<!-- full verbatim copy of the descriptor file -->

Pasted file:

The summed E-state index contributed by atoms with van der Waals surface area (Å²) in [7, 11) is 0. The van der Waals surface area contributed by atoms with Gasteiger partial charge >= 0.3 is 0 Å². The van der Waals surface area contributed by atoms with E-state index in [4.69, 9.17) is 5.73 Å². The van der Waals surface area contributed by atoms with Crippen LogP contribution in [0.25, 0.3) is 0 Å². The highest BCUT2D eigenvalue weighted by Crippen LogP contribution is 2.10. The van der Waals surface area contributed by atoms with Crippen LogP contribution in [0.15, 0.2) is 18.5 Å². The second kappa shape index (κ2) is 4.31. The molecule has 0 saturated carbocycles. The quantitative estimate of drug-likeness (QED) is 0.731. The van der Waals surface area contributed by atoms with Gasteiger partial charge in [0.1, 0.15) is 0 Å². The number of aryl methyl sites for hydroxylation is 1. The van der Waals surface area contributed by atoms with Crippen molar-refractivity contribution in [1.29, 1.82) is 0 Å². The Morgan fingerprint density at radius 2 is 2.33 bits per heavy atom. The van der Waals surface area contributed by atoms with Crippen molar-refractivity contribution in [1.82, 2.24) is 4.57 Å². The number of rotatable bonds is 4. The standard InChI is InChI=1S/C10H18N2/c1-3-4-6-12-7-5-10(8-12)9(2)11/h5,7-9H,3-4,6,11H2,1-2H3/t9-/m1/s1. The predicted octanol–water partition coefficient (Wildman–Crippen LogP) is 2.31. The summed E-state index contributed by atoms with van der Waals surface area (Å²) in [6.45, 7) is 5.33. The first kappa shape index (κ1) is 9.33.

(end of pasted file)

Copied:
The summed E-state index contributed by atoms with van der Waals surface area (Å²) in [7, 11) is 0. The van der Waals surface area contributed by atoms with Gasteiger partial charge >= 0.3 is 0 Å². The van der Waals surface area contributed by atoms with E-state index in [4.69, 9.17) is 5.73 Å². The van der Waals surface area contributed by atoms with Crippen LogP contribution in [0.25, 0.3) is 0 Å². The highest BCUT2D eigenvalue weighted by Crippen LogP contribution is 2.10. The van der Waals surface area contributed by atoms with Crippen LogP contribution in [0.15, 0.2) is 18.5 Å². The second kappa shape index (κ2) is 4.31. The molecule has 0 saturated carbocycles. The quantitative estimate of drug-likeness (QED) is 0.731. The van der Waals surface area contributed by atoms with Gasteiger partial charge in [0.1, 0.15) is 0 Å². The number of aryl methyl sites for hydroxylation is 1. The van der Waals surface area contributed by atoms with Crippen molar-refractivity contribution in [1.29, 1.82) is 0 Å². The Morgan fingerprint density at radius 2 is 2.33 bits per heavy atom. The van der Waals surface area contributed by atoms with Crippen molar-refractivity contribution in [1.82, 2.24) is 4.57 Å². The number of rotatable bonds is 4. The standard InChI is InChI=1S/C10H18N2/c1-3-4-6-12-7-5-10(8-12)9(2)11/h5,7-9H,3-4,6,11H2,1-2H3/t9-/m1/s1. The predicted octanol–water partition coefficient (Wildman–Crippen LogP) is 2.31. The summed E-state index contributed by atoms with van der Waals surface area (Å²) in [6.45, 7) is 5.33. The first kappa shape index (κ1) is 9.33.